[MOL] Breakthrough in Stem Cell Research [01669] Medicine On Line

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[MOL] Breakthrough in Stem Cell Research

Johns Hopkins University Inventor Named National Inventor Of The Year By PI For Breakthrough In Stem Cell Research Also Recognized are Inventors of the `Preparation of Functional Human Factor <>
June 30, 1999

/ADVANCE/WASHINGTON, June 30 /PRNewswire/ via NewsEdge Corporation -- Intellectual Property Owners Association (IPO), an organization that serves companies and inventors who own patented inventions, is presenting the 26th annual National Inventor of the Year award to Dr. Curt I. Civin of Johns Hopkins University.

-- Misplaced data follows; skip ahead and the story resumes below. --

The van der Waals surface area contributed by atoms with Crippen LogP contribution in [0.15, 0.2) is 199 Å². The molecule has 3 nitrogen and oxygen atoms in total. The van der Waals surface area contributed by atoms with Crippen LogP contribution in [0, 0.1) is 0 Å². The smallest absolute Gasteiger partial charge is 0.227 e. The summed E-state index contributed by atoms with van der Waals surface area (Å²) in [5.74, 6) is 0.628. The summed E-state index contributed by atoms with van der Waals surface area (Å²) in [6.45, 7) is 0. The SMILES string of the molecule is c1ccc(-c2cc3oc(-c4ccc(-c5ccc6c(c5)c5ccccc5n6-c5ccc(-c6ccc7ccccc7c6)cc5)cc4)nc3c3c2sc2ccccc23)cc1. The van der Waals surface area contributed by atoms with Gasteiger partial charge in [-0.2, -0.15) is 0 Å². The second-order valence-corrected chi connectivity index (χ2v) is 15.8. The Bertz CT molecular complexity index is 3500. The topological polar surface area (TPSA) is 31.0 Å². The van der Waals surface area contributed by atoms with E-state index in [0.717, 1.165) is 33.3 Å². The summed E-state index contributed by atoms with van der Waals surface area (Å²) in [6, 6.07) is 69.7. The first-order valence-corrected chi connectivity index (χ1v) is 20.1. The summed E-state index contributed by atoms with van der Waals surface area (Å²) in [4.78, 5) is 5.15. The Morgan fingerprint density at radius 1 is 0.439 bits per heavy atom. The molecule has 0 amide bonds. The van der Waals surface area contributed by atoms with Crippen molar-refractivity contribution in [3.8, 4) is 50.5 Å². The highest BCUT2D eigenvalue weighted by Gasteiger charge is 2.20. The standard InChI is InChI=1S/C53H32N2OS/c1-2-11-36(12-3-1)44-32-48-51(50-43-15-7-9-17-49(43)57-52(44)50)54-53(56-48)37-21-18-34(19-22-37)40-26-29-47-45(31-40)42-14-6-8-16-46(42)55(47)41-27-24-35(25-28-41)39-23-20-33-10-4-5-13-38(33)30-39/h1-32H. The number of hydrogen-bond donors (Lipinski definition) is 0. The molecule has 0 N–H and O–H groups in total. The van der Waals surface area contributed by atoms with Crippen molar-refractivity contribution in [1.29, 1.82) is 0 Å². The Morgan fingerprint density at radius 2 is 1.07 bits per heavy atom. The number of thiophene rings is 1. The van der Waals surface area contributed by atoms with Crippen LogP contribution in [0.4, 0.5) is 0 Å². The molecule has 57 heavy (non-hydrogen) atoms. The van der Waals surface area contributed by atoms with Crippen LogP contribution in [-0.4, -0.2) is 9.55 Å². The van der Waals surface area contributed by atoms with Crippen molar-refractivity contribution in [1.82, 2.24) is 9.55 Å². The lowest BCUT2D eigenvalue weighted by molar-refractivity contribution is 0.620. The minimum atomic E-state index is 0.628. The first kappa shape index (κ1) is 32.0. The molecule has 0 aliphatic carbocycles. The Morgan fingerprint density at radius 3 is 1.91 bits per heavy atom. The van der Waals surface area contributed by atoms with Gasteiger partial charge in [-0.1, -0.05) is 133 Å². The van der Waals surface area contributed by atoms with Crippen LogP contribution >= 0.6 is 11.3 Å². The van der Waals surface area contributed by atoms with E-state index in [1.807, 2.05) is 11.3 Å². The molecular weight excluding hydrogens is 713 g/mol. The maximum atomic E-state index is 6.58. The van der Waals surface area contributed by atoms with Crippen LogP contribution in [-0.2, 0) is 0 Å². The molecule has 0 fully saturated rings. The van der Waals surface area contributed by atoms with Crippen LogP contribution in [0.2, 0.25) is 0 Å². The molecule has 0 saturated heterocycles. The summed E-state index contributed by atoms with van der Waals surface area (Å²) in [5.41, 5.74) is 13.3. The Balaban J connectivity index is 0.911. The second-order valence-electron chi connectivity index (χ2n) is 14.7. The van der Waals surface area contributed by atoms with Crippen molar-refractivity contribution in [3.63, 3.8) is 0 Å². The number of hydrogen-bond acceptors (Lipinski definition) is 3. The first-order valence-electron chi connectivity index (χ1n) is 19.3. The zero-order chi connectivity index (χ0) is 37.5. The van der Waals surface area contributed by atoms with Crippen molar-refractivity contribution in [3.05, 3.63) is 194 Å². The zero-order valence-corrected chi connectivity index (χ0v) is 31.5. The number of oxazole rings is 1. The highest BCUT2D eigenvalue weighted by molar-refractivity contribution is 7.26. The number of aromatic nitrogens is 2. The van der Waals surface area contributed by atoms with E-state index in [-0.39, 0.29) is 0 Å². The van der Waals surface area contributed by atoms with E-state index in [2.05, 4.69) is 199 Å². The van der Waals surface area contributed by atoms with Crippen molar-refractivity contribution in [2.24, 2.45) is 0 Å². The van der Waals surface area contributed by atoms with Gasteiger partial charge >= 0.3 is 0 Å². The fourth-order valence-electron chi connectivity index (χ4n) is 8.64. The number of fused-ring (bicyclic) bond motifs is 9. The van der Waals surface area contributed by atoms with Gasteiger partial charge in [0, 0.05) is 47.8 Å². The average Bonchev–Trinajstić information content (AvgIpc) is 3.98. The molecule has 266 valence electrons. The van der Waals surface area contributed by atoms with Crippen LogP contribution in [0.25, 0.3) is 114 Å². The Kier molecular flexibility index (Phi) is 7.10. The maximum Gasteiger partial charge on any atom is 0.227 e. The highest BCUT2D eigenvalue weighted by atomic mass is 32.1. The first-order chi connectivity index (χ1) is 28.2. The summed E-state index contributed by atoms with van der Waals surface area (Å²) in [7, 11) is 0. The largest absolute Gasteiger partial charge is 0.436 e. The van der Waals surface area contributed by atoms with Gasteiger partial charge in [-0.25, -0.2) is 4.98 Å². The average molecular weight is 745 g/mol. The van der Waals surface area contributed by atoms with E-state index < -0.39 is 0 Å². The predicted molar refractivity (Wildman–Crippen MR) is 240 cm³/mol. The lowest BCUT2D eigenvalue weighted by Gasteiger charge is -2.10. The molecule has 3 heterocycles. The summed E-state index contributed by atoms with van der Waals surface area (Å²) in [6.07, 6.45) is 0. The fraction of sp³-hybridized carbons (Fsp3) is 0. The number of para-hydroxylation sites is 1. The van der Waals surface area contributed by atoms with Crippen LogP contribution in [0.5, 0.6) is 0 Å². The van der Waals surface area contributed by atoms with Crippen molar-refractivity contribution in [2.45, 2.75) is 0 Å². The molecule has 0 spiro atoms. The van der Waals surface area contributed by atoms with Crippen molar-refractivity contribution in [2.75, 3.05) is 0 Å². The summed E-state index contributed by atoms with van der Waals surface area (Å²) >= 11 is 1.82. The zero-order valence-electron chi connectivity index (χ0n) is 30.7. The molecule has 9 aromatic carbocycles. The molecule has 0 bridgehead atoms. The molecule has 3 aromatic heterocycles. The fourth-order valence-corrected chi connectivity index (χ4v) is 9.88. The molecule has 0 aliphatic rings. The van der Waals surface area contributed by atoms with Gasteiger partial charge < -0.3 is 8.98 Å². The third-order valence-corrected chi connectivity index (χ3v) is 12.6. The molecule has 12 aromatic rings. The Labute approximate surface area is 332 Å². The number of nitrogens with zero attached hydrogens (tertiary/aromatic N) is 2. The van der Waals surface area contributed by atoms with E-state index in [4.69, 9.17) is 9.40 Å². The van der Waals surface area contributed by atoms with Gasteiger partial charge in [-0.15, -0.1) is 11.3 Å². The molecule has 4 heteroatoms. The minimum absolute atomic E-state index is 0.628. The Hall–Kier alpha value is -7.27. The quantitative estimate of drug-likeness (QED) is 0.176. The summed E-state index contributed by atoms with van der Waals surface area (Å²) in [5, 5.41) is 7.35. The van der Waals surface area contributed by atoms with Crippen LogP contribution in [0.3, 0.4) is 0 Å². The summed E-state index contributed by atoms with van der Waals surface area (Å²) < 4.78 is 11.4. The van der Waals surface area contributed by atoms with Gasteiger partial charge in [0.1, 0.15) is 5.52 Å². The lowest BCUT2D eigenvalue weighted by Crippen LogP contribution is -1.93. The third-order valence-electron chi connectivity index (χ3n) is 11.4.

Dr. Civin invented a monoclonal antibody that binds to a substance on human stem cells, useful in bone marrow transplants. He also invented a biomedical process to isolate the stem cell component of the blood immune system.

Lympho-hematopoietic "stem" cells are new cells that develop into mature blood and immune cells. The antibody invented by Dr. Civin makes it possible to separate stem cells from mature cells. Stem cell transplants using bone marrow are performed following high-dose chemotherapy in an effort to restore a patient's blood and immune cell production. Civin's cell selection system is intended to reduce tumor cells in the transplant.